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Originally published Thursday, January 31, 2013 at 12:47 PM

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Haiti 'snake artist' uses Carnival to get by

Saintilus Resilus' day job this time of year is walking the streets of Haiti's capital with snakes on his head.

Associated Press

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PORT-AU-PRINCE, Haiti —

Saintilus Resilus' day job this time of year is walking the streets of Haiti's capital with snakes on his head.

He sees himself as something of a performance artist, showing off with snakes and other animals that Haitians don't see every day, earning tips from impromptu audiences during the pre-Lenten Carnival season.

"Sometimes I put the head of a snake in my mouth," Resilus, 58, said while sitting in a plastic chair in his cinderblock box of a home. "It's not something anyone can do."

He demonstrated by stuffing the tip of a four-foot Haitian boa in his mouth. The serpent's tail kicked and curled around Resilus' neck.

Resilus is one of millions of people scrambling to get by in a country where the unemployment rate hovers around 60 percent and most get by on $2 a day.

Resilus has used snakes and other animals to earn a little money since at least 1974.

This year, he has new catches to display: an owl tied to his chair with twine, along with a collection of marsh hens stored in a tool box at his feet. He promises to let them go after Carnival.

But the snakes? No, those will stay.

It's the serpents that help him eat and pay rent, in addition to his work for a neighborhood herbologist. And it's the snakes for which he's most famous.

"I'm an artist, an artist of the country," he said. "If you go on the Internet you'll see me."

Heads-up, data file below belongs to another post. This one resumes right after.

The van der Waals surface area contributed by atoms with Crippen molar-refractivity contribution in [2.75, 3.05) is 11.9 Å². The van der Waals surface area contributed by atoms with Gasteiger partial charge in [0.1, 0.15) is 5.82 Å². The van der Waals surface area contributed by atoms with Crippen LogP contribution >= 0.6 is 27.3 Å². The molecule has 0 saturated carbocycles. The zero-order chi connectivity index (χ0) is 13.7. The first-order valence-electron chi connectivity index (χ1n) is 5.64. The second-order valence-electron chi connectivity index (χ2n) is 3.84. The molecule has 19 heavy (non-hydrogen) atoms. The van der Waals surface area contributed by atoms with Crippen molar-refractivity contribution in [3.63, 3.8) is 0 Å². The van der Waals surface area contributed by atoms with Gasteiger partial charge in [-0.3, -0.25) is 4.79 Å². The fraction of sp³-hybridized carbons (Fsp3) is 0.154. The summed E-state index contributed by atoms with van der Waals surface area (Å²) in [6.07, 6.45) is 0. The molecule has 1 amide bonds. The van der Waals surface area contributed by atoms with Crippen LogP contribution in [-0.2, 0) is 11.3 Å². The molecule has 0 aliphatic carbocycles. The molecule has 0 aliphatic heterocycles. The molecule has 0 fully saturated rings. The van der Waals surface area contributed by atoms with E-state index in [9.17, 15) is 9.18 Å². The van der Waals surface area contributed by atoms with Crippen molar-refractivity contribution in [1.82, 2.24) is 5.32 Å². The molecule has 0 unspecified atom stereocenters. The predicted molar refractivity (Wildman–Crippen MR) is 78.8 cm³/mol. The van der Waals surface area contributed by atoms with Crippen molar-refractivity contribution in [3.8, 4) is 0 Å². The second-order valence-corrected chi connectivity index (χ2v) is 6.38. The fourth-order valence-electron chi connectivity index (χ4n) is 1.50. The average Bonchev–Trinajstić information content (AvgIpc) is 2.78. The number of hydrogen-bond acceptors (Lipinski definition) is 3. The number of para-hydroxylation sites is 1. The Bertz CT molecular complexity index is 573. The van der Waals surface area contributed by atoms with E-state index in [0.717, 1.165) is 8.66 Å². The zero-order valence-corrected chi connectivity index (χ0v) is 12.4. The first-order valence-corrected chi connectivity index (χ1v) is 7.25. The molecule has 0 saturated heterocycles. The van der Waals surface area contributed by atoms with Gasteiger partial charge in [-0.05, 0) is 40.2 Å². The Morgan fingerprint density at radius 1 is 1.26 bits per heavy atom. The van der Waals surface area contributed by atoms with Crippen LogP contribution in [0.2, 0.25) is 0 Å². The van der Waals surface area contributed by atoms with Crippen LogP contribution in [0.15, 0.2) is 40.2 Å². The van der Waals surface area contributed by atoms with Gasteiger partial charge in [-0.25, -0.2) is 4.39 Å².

Art, however, has its challenges.

Resilus has scars from owl bites on his hands, the palms rough like sandpaper from climbing trees to capture animals. Haiti's snakes aren't venomous, but they have poisoned some relationships. His wife left him in 1991.

"My wife told me, `you can go live with your snakes,'" he recounted, a camouflage bag of five snakes at his feet.

He has found high regard among fellow street performers.

"He makes the biggest shows in the country," said Dieupuisa Louis, 35, a fellow street performer who uses animals.

These days, Restilus lives in a hillside neighborhood above the capital that's part shantytown, part post-quake settlement housing people who left the makeshift camps that sprouted in the capital after the 2010 earthquake.

Restilus welcomes the meager income and his fleeting fame. But his children, at least, think he hasn't gotten the recognition he deserves.

"What my dad is doing is something really special," said Romunus Restilus, a 24-year-old student. "My dad would like to show the world what he has, what he represents. My dad is not only a snake artist. There are other animals like lizards and owls that he cultivates."

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